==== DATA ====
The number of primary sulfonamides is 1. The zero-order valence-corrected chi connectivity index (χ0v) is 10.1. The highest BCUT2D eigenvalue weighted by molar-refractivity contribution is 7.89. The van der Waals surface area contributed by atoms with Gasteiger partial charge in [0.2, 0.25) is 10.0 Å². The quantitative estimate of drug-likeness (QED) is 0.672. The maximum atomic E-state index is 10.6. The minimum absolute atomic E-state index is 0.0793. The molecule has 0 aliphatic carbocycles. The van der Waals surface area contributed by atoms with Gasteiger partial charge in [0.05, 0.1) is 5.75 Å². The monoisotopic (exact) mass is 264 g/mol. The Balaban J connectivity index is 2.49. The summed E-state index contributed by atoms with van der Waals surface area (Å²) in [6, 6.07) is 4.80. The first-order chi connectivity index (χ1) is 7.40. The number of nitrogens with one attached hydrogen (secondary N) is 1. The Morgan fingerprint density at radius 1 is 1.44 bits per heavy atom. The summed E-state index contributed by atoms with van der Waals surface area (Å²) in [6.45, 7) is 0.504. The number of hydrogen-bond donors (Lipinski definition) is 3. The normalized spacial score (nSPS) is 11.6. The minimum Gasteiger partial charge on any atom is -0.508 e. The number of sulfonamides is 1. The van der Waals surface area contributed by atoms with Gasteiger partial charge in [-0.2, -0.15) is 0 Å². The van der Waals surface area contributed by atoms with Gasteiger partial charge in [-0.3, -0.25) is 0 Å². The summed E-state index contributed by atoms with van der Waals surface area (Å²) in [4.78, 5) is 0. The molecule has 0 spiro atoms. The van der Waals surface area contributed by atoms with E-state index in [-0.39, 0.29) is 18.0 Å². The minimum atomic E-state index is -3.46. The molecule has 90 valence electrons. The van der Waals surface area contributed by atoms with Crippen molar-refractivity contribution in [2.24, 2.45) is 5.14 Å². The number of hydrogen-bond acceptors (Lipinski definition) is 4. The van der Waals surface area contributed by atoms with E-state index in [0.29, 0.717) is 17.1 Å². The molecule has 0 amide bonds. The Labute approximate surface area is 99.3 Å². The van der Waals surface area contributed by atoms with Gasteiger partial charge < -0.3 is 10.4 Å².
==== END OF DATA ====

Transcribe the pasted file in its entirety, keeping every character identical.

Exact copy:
The number of primary sulfonamides is 1. The zero-order valence-corrected chi connectivity index (χ0v) is 10.1. The highest BCUT2D eigenvalue weighted by molar-refractivity contribution is 7.89. The van der Waals surface area contributed by atoms with Gasteiger partial charge in [0.2, 0.25) is 10.0 Å². The quantitative estimate of drug-likeness (QED) is 0.672. The maximum atomic E-state index is 10.6. The minimum absolute atomic E-state index is 0.0793. The molecule has 0 aliphatic carbocycles. The van der Waals surface area contributed by atoms with Gasteiger partial charge in [0.05, 0.1) is 5.75 Å². The monoisotopic (exact) mass is 264 g/mol. The Balaban J connectivity index is 2.49. The summed E-state index contributed by atoms with van der Waals surface area (Å²) in [6, 6.07) is 4.80. The first-order chi connectivity index (χ1) is 7.40. The number of nitrogens with one attached hydrogen (secondary N) is 1. The Morgan fingerprint density at radius 1 is 1.44 bits per heavy atom. The summed E-state index contributed by atoms with van der Waals surface area (Å²) in [6.45, 7) is 0.504. The number of hydrogen-bond donors (Lipinski definition) is 3. The normalized spacial score (nSPS) is 11.6. The minimum Gasteiger partial charge on any atom is -0.508 e. The number of sulfonamides is 1. The van der Waals surface area contributed by atoms with Gasteiger partial charge in [-0.2, -0.15) is 0 Å². The van der Waals surface area contributed by atoms with Gasteiger partial charge in [-0.3, -0.25) is 0 Å². The summed E-state index contributed by atoms with van der Waals surface area (Å²) in [4.78, 5) is 0. The molecule has 0 spiro atoms. The van der Waals surface area contributed by atoms with E-state index in [-0.39, 0.29) is 18.0 Å². The minimum atomic E-state index is -3.46. The molecule has 90 valence electrons. The van der Waals surface area contributed by atoms with Crippen molar-refractivity contribution in [2.24, 2.45) is 5.14 Å². The number of hydrogen-bond acceptors (Lipinski definition) is 4. The van der Waals surface area contributed by atoms with E-state index in [0.29, 0.717) is 17.1 Å². The molecule has 0 amide bonds. The Labute approximate surface area is 99.3 Å². The van der Waals surface area contributed by atoms with Gasteiger partial charge < -0.3 is 10.4 Å².